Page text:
Behind the curtain at the Steampunk World’s Fair: the Erin Goss interview

The Steampunk World's FairAs part of my continuing coverage of my trip to the Steampunk World’s Fair last weekend, I recently had the pleasure of sitting down with Erin Goss, the Customer Service Manager and Vendor Coordinator for Jeff Mach Events. Thanks to the fact that she and my wife are very close friends, Erin was gracious enough to permit me to pick her brain a bit about what it’s like putting together such a massive convention. Here’s an in-depth look “behind the curtain” at not just the Fair but other JME events that Erin has worked over the years.

Amateur Professional:  Hi Erin! Thanks so much for taking the time out of your hectic schedule to meet with me. I understand you’ve been working for Jeff Mach Events for several years now as a customer service manager. What kind of things are you responsible for on a day-to-day basis?

Erin Goss:  Customer Service is only one of my many hats in the company. As Customer Service, I interact with our ticket buyers, answer emails, and help people answer questions they may have about our events. I’m also the Vendor Coordinator, which lands the daunting task of curating and placing our eclectic and wonderful selection of very talented vendors throughout the Fair.

AP:  That sounds like an incredible amount of responsibility. How did you become involved with Jeff Mach Events and what drew you to it as a carer choice? Is this something you specifically went to school for or did you sort of just fall into the position?

EG:  So, once upon a time, I tried out for a play called Seeds. It was a retelling of Persephone and Hades- I ended up being Demeter. Jeff [Mach, owner of JME] was the author, and we struck up a friendship. He invited me to a one-day event called “The Anachronism” held in New York City. I walked in and he was trying to do seventeen things. I offered to do sixteen of them, and 4 years and multiple job titles later, here I am!

AP: Amazing how seemingly innocuous connections like that can lead to big things like that. So, most of my readers are familiar with the different SF/Fantasy/gaming genres and events like conventions. For those that aren’t, could you explain the Steampunk World’s Fair in a few sentences?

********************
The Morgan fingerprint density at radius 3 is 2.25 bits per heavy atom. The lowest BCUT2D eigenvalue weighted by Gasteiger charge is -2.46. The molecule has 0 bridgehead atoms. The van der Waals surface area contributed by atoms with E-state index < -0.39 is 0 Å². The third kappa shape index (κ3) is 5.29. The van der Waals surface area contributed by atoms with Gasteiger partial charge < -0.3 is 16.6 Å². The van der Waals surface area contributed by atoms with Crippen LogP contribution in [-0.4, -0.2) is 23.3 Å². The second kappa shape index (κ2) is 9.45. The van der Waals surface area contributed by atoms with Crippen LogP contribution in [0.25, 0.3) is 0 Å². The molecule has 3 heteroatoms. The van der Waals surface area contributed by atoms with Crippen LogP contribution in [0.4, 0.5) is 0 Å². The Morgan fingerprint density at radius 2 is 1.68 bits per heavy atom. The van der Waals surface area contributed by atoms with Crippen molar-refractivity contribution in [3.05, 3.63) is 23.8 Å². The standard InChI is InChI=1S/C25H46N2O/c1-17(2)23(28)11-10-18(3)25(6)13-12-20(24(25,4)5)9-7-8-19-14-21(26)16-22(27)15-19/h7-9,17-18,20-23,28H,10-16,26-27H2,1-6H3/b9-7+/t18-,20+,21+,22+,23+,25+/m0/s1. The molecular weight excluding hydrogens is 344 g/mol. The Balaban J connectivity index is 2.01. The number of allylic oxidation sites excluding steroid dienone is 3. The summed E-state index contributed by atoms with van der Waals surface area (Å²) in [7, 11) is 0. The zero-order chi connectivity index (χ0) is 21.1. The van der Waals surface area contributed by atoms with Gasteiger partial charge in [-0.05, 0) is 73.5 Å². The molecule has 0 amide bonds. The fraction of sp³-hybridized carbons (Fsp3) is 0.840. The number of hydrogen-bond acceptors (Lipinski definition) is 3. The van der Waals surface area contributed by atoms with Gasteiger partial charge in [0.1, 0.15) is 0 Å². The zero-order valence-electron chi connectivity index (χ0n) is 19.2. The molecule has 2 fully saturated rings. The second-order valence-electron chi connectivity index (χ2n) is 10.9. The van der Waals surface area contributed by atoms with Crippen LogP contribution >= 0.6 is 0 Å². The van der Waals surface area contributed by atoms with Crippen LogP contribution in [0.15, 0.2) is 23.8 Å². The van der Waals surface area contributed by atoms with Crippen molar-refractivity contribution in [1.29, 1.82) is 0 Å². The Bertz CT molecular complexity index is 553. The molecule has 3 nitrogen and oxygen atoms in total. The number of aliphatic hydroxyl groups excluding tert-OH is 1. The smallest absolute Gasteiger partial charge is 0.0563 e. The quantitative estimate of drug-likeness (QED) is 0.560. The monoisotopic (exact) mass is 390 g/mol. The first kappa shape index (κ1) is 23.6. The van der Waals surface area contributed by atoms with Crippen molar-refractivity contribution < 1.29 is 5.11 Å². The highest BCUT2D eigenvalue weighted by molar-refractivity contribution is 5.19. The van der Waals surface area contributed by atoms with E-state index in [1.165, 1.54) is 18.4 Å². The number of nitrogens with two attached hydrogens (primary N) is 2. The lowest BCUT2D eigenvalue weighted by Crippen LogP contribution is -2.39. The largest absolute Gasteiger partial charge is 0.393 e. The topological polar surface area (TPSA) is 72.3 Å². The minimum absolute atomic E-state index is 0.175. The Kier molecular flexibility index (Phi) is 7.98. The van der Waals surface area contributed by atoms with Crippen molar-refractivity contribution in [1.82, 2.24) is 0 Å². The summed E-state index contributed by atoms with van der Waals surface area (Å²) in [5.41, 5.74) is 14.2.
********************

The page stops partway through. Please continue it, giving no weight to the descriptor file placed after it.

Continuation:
EG:  I’ve heard Steampunk itself described as everything from “An Alternate Victorian History” to “It’s what happened when the Goths discovered the color Brown.” We deserve all of those varied responses- we’re absolutely delighted to be called “The Everyone’s Steampunk Fair.” If you can join us, we’re happy to have you!

AP:  Well judging from this year’s turn out, I think you had several thousand new friends roaming the hotel! Running even just a small-size event is undoubtedly an incredible logistical nightmare. Larger scale events like Steampunk World’s Fair and Wicked Faire [which is typically held in February every year] must be overwhelming. How hectic is it in the weeks leading up to and then during a major convention?

EG:  Hectic is only the tip of the iceberg! Final arrangements, packing, setup… there’s so much to do, it’s pretty crazy. Luckily, our staff is very cohesive and good friends- we band together and stand together! One of the great reliefs upon arriving at the site of the event is greeting my coworkers and knowing they’ve got my back!

AP:  I definitely saw first-hand how cohesive your staff was at the event – it was more like a family than a job; I’m sure part of being involved in a company that hosts niche subculture events must bring staff very close together. I’m sure it also exposes you to many situations and people that are undoubtedly offbeat and quirky. What’s your favorite or most noteworthy anecdote involving an event you’ve worked on for JME?

EG:  Stories are one thing I have by the dozen! One of my favorites has to be from while we were planning one year’s Fair, and we were in a meeting with the General Manager of the Radisson Hotel [in Piscataway New Jersey]. We were making sure that he would be okay with the 10pm performance time of Emperor Norton’s Stationary Marching Band– who, by the way, aren’t terribly stationary all the time. He said “I don’t care if it’s 2 am, and you’ve lit them on fire, and marched them through my lobby! Just make sure they sound good!”

AP:  I guess they liked it, considering that JME holds many of its events in that same hotel! This has been a fantastic interview so far, Erin – so thank you for taking time out of your schedule to chat with me. Finally, what would you say to someone who might be reticent to come out and give the Steampunk World’s Fair – or any other JME events – a try?

EG:  This is an event built by a company that specializes in making playgrounds for people. We have everything from Steampunk Music to Opera Singers to ball pits and dueling lessons. We’d love to show you what you can do.

Has your curiosity been piqued? JME is also hosting International Steampunk City in Morristown, NJ from October 11th to the 12th.

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